MIAMI – By the time a team reaches The Finals, it is easy for an NBA player to profess love for his teammates. They all have a common goal and bond. Each has contributed in some way in getting them so deep into the postseason. Besides, in two weeks or less, they’ll be rid of each other after months of mandated togetherness, freed from that locker room to go their separate ways. Love ya, bud. See you in October.
Jack Twyman and Maurice Stokes were teammates of a different sort.
That’s why the NBA chose to honor them with an annual award to recognize the league’s “ideal teammate.” The announcement and presentation of the Twyman-Stokes Teammate of the Year Award will be made before Game 2 of the 2013 Finals Sunday evening at AmericanAirlines Arena.
The winner was chosen from a vote of NBA players. Ballots featured 12 nominees, six from each conference selected by a panel of NBA Legends according to selfless play, on- and off-court leadership as a mentor and role model to other NBA players and his commitment and dedication to his team.
Finalists for the inaugural Twyman/Stokes Award were Jerry Stackhouse (Brooklyn Nets), Luke Walton (Cleveland Cavaliers), Andre Iguodala (Denver Nuggets), Jarrett Jack (Golden State Warriors), Roy Hibbert (Indiana Pacers), Chauncey Billups (Los Angeles Clippers), Shane Battier (Miami Heat), Roger Mason, Jr. (New Orleans Hornets), Jason Kidd (New York Knicks), Serge Ibaka (Oklahoma City Thunder), Manu Ginobili (San Antonio Spurs), and Emeka Okafor (Washington Wizards).
A point system was used — 10 points for a first-place vote, seven for second, five for third, three for fourth and one for fifth. Players were not allowed to vote for a player on their own team.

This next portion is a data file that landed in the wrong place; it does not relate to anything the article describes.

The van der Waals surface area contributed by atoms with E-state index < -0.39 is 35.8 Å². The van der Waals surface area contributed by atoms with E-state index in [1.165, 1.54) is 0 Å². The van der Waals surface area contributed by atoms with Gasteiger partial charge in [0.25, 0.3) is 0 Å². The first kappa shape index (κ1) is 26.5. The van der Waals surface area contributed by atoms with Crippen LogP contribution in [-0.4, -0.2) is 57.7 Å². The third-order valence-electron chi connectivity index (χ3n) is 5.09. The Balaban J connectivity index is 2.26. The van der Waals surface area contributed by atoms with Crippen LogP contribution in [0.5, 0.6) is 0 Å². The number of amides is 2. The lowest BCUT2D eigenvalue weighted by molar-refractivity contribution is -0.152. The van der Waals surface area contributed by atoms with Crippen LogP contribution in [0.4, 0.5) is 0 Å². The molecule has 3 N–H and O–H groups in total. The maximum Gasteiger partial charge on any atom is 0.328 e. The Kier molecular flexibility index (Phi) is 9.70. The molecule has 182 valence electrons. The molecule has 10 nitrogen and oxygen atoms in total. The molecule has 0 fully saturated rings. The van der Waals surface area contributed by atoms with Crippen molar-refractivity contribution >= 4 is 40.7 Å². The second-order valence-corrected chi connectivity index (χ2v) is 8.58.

Twyman and Stokes started out on different teams, too, growing up and playing for separate high schools in Pittsburgh. But the two became friends and, as it turned out, rookies together with the Cincinnati Royals in 1955-56.
Both became All-Stars, too, but the Royals were wrapping up a 33-39 season when Stokes fell during a game in Minneapolis. His head injury (post-traumatic encephalopathy) caused him to lapse into a coma days later and left him permanently paralyzed.
Stokes’ family couldn’t provide the care or money he needed, so Twyman took over as his legal guardian. It was Twyman who argued successfully for work-injury compensation to cover some of Stokes’ initial medical bills.
It was Twyman, too, with the assistance of a Kutsher’s hotel and resort in the Catskills (N.Y.), who organized a charity basketball event in his friend’s name, raising $10,000 for more of Stokes’ expenses. He lobbied the league’s biggest stars — Wilt Chamberlain, Oscar Robertson, Elgin Baylor — to play in the annual exhibitions. Funds raised after Stokes’ death in 1970 at age 36 were used to help other players in need.
Twyman, while attending to his own family, spent hundreds of hours with Stokes, helping him regain small bits of his speech and limited mobility. Later, he took Stokes, in a wheelchair, to some of the benefit games. In 2004, after years of lobbying by Twyman, Stokes gained his enshrinement in the Naismith Memorial Basketball Hall of Fame in Springfield, Mass. Twyman, who was enshrined in 1983, died in 2012 at age 78.
The trophy, which depicts Twyman helping up Stokes, was sculpted by Marc Mellon, who also crafted the NBA’s Maurice Podoloff Trophy award to the league’s Most Valuable Player.